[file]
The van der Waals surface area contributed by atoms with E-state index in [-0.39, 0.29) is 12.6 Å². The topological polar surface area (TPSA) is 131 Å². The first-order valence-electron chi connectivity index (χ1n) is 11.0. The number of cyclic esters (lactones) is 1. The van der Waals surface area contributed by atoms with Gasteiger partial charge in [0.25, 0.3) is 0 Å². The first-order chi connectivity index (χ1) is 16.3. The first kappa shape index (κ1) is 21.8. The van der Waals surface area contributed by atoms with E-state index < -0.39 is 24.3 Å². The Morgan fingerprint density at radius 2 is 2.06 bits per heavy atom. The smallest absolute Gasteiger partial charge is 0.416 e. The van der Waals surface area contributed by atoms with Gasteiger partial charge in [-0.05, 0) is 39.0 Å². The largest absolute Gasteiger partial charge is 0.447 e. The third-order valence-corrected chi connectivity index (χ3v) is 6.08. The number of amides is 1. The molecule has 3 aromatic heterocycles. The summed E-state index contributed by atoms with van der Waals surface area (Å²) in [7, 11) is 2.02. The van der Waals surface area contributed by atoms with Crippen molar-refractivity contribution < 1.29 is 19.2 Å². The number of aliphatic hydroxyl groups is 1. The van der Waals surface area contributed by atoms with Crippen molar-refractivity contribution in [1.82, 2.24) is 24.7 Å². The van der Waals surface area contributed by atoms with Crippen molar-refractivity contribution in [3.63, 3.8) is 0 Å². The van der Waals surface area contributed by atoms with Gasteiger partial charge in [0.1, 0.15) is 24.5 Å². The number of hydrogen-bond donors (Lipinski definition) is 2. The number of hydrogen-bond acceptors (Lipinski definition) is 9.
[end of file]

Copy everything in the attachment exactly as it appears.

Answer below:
The van der Waals surface area contributed by atoms with E-state index in [-0.39, 0.29) is 12.6 Å². The topological polar surface area (TPSA) is 131 Å². The first-order valence-electron chi connectivity index (χ1n) is 11.0. The number of cyclic esters (lactones) is 1. The van der Waals surface area contributed by atoms with Gasteiger partial charge in [0.25, 0.3) is 0 Å². The first-order chi connectivity index (χ1) is 16.3. The first kappa shape index (κ1) is 21.8. The van der Waals surface area contributed by atoms with E-state index < -0.39 is 24.3 Å². The Morgan fingerprint density at radius 2 is 2.06 bits per heavy atom. The smallest absolute Gasteiger partial charge is 0.416 e. The van der Waals surface area contributed by atoms with Gasteiger partial charge in [-0.05, 0) is 39.0 Å². The largest absolute Gasteiger partial charge is 0.447 e. The third-order valence-corrected chi connectivity index (χ3v) is 6.08. The number of amides is 1. The molecule has 3 aromatic heterocycles. The summed E-state index contributed by atoms with van der Waals surface area (Å²) in [7, 11) is 2.02. The van der Waals surface area contributed by atoms with Crippen molar-refractivity contribution < 1.29 is 19.2 Å². The number of aliphatic hydroxyl groups is 1. The van der Waals surface area contributed by atoms with Crippen molar-refractivity contribution in [1.82, 2.24) is 24.7 Å². The van der Waals surface area contributed by atoms with Crippen molar-refractivity contribution in [3.63, 3.8) is 0 Å². The van der Waals surface area contributed by atoms with Gasteiger partial charge in [0.1, 0.15) is 24.5 Å². The number of hydrogen-bond donors (Lipinski definition) is 2. The number of hydrogen-bond acceptors (Lipinski definition) is 9.